This time I worked for Benchmark Reviews. This is a tech blog based in the US with a great staff and around 500,000 visits per month. In comparison to Tech4PCs (now called HardwareMX, if you want to Google it), that was around 20,000 visits per day. I was happy to do product reviews again and I got to meet new people and different brands that didn’t operate in Mexico.
Side note: you can get a decent job as a writer and still work from home and be happy even if the blog is based in another country. Even though this wasn’t exactly a job.
The Day I went to Hollywood
In December 2010 I got my electronics engineering degree. I made my thesis and finally finished my studies with good grades. Now it was time to get a job and get into the “real job“, wasn’t it?
Well, the first thing I did was to plan a trip to Europe with my lovely girlfriend - which I’ve been dating for 7 years already. She’s a geek. – and my best 2 friends. We planned this trip for March 2011, and so we had 2 months to arrange all the flight tickets, hotel reservations, trains and prepare our stuff. We were leaving for 26 days, so it was going to be a hard but great trip.
I didn’t look into any job before that because how could I go to an interview and say something like: “Hello, my name is Servando, I’m an electronics engineer and this is crazy, but I need 1 month for vacations in Europe, so, hire me maybe“?
However, 2 weeks before the trip I received another email. This time it was from another friend of mine. In fact, it was an old friend I made while working on our Mexican Tech blog. Here’s where you can see the importance of connections and social relations.
This time it wasn’t a proposal for a new blog or project. This time, he told me one big company – which I’ll call A-Brand – wanted to hire him, and they needed an engineer too. So he recommended me and they contacted me by email (again!).
Long story short, I went and did an interview with this A-Brand company (I can tell you it’s the biggest in the Motherboard market) and told them that I was going to make a trip to Europe. If they wanted to hire me, they would need to wait for 6 weeks for my arrival. I really didn’t want to cancel my trip. What if it was the last one I could make before getting a job?
After a few days, the A-Brand contacted me and they told me they accepted my proposal. I’d start as a Field Sales Engineer on April 2011, right after my trip to Europe.
So I went and enjoyed my great trip and got back directly to a job I enjoy a lot. Doing engineer’s stuff, in a big company with great products behind it. This is how I arrived in Hollywood, or to be more exact, this is how I arrived in the Silicon Valley – The Hollywood of the computers and electronics.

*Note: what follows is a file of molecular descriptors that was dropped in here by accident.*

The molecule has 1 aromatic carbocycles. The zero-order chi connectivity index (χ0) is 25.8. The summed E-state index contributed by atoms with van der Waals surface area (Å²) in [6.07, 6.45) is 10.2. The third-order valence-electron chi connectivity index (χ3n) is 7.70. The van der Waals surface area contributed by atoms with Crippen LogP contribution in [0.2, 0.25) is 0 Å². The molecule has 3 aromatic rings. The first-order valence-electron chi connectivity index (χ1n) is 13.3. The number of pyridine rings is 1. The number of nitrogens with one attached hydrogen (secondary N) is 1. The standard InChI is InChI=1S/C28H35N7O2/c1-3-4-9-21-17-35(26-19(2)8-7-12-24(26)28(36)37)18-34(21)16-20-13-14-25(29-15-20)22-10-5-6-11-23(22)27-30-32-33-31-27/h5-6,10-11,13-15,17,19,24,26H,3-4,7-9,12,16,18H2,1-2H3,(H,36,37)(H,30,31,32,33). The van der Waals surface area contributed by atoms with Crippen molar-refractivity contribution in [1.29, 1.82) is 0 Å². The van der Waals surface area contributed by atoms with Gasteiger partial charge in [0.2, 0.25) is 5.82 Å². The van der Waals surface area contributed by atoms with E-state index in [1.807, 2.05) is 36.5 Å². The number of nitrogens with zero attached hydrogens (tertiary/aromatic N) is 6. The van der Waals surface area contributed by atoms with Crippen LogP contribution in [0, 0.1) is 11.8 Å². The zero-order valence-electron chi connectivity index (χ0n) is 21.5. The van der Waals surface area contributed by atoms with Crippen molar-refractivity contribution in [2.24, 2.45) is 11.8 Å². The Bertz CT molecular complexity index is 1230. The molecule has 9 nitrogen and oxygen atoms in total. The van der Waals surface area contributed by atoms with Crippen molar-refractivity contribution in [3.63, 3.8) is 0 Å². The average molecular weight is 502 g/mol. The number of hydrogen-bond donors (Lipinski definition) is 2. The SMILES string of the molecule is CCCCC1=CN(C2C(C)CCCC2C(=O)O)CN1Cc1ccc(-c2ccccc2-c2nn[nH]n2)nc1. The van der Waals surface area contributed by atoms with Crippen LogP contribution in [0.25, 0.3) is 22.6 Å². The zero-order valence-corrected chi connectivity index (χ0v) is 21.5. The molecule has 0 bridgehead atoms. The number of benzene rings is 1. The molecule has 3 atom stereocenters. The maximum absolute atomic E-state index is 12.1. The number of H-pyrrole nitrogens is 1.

This is my History
So, this is how I went from being a PC Gamer addict with lots of free time at high school to Field Engineer in a big Computer’s company at Silicon Valley.
My evolution was like this:
- From PC gamer to forum addict
- From Forum addict to authority at forum
- From Forums to my own tech blog
- From my Tech Blog to a big Authority!
- From an Authority to a bigger blog
- And from this last blog to a job in a Computer Company
That’s it. This is how I went from my favorite hobby 8 years ago to a great job at the age of 24.
I’m not saying this is the only way to achieve it. I’m not saying it was the best or easiest way to achieve it, and I’m definitely not saying you need 8 years at all. This is how it worked for me, and perhaps, for many reasons I could have done it in 3 years.
But the important thing here is that I always kept working and moving into something bigger. I never stopped and I was always hungry and driven by my passion and enthusiasm.
Money was not my motivation.
Promotions were not my motivations.
Brands and free stuff were not my motivations.
A job and even a blog were not my motivations. In fact, I didn’t know about blogs other than from a personal point of view.
MY REAL MOTIVATION WAS MY HOBBY!
And all things just fell into place like a puzzle. I didn’t choose my hobby and I didn’t want that old Mexican forum to close, but in the end, all these things helped me achieve my authority on that niche and get a better life.
The only thing I can rescue from all these events are simple things that most people know but probably won’t do:
And that’s why I wrote a post about how to start a blog and fail after 6 months.
I didn’t want to create a blog but in the end, I had a very successful story. What could you achieve now that you know so much about blogging, SEO, Internet Marketing and all that stuff?
What do you really need to achieve your dreams?
How long did you wait for it?
How much effort do you put into it?
Do you really like it or are you doing it only for the money?
Blogs don’t grow into a thousand readers in a few months (unless you already have an audience, the contacts or so on). You need to work hard, but in the end, you’ll be able to reap the rewards.
I still do a lot of blogging. Even though I’ve moved to another niche based on my passions and addictions – some of them are blogging, internet marketing and SEO, but also I love smartphones, tablets, gadgets and all about computer mobility. I’m still doing this with passion. Perhaps I’m not as good as you in those niches right now, but give me 2 years and we’ll see who’s talking then.
To be honest, I can tell you that being on the blogger side, doing media reviews, working with many brands, being as neutral as possible and achieving an authority in front of thousands of readers is the best side of the fence
So I won’t quit. I’ll just evolve.
My name is Servando Silva and this is my story. What’s your story?